This is a perfect opportunity for a savvy ISP to break the choke-hold of flat-fee Internet access. This is not a collaboration product I’m proposing, but a collaboration service.

I would argue that as an ISP there’s money to be made in establishing subscription-based collaboration services, using standard tools. A perfect service would provide the following...
* Secure web space for "internal" web pages
* A private, secure news server for threaded discussions
* A document library application, which would enable participants to "check out" documents for revision. It should keep track of who has which document, and when it’s scheduled to be "checked in" for viewing by other members of the team.
* The usual ISP services — email, domain hosting, listservices, dialup connectivity, etc.

Finally, all of these services should be based on standard tools, so that when Widget, Inc. does buckle down, hire an IS manager and install their own T1 line, they can transfer their outsourced intranet onto their own equipment without a hitch. Or, if Widgets, Inc. doesn’t quite cut the mustard, the ISP should provide them a tape archive of all their materials, shut down their services, and be ready for when any one of them does the Silicon Valley shuffle and hooks up with a brand new team designing a better strain of widgets...

this text went through Michael Sippeys mailinglist RETRO-PUSH. you can subscribe to it and find more at

Date: Tue, 06 May 1997

Publishers on Push

I see push as not much more than a new means of funneling information to a recipient. As such, saying that I am opposed to "push" would be akin to saying that I am opposed to "radio," "television," "movies in theaters," or "3D interactive worlds." In my media critic hat my focus generally lies on the content of the media, rather than in the means by which it reaches the audience.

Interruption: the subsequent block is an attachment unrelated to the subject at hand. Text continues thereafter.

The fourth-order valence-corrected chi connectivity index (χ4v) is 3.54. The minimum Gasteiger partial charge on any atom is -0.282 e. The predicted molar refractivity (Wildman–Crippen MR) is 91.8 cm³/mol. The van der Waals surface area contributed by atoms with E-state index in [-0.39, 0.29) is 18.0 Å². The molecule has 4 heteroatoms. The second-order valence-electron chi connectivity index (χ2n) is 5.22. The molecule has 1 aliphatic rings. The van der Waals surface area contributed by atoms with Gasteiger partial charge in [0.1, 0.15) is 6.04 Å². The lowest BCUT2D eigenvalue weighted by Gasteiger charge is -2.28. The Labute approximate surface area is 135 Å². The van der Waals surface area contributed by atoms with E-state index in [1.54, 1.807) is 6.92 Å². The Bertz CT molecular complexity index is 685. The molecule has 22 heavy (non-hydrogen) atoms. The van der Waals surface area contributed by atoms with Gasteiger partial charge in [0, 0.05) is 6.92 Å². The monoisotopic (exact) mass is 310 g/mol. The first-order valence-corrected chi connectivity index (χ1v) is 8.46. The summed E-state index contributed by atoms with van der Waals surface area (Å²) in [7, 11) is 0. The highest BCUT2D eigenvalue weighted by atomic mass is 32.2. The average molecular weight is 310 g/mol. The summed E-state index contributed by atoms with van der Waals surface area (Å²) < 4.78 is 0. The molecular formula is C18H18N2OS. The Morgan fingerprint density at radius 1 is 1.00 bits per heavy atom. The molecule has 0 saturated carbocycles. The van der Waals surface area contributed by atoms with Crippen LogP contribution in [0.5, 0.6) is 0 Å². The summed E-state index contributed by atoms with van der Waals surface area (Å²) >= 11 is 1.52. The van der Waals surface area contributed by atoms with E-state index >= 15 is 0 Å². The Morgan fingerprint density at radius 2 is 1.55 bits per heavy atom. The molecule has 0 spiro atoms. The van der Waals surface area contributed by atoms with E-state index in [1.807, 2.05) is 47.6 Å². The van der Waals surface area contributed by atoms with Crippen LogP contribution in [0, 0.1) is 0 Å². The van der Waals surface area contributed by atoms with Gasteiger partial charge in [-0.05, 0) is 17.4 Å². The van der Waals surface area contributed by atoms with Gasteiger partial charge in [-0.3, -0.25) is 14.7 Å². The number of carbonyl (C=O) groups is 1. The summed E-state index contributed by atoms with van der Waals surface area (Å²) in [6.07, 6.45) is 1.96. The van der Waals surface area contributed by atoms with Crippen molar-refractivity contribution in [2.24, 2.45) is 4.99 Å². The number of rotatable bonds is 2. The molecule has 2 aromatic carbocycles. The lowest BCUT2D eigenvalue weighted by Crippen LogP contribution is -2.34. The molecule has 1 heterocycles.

In particular, I am interested in the methodology by which the providers of push content will or do use to determine my preferences. If the content providers decide my preferences based on stereotyped generalities about my age, gender and income level, and then send me advertisements for sales at Marshall’s Clothing Outlet, discounts on brand-name cosmetics, and cooking equipment and recipe books, I will not only turn off their access to my computer, but I will throw a stink about their sexist and condescending assumptions in every venue I can. [...]

Date: Sun, 11 May 1997

A last word on Push

To take the most primitive form of push as an example, one I’m currently and sadly addicted to, the mailing list, we already have filters for a particular type of message we don’t want. At the other extreme end of the scale, television, we zap or mute. Seems that for every new method of push, some enterprising soul comes up with a way to put the power back into the consumer’s hands. Selectivity is a service far more valuable than just about any product currently being pushed. And so, it will win out.

Date: Mon, 5 May 1997
From: Steven Carlson

Connected: Push This

Nobody knows what the users think about push publishing, because nobody is using Pushing yet. On the internet, debates about Push remind me of teenage boys discussing sex in a locker room: Everybody’s talking, but nobody is doing it yet. Except there’s one important difference: Most teenage boys approve of sex. [...]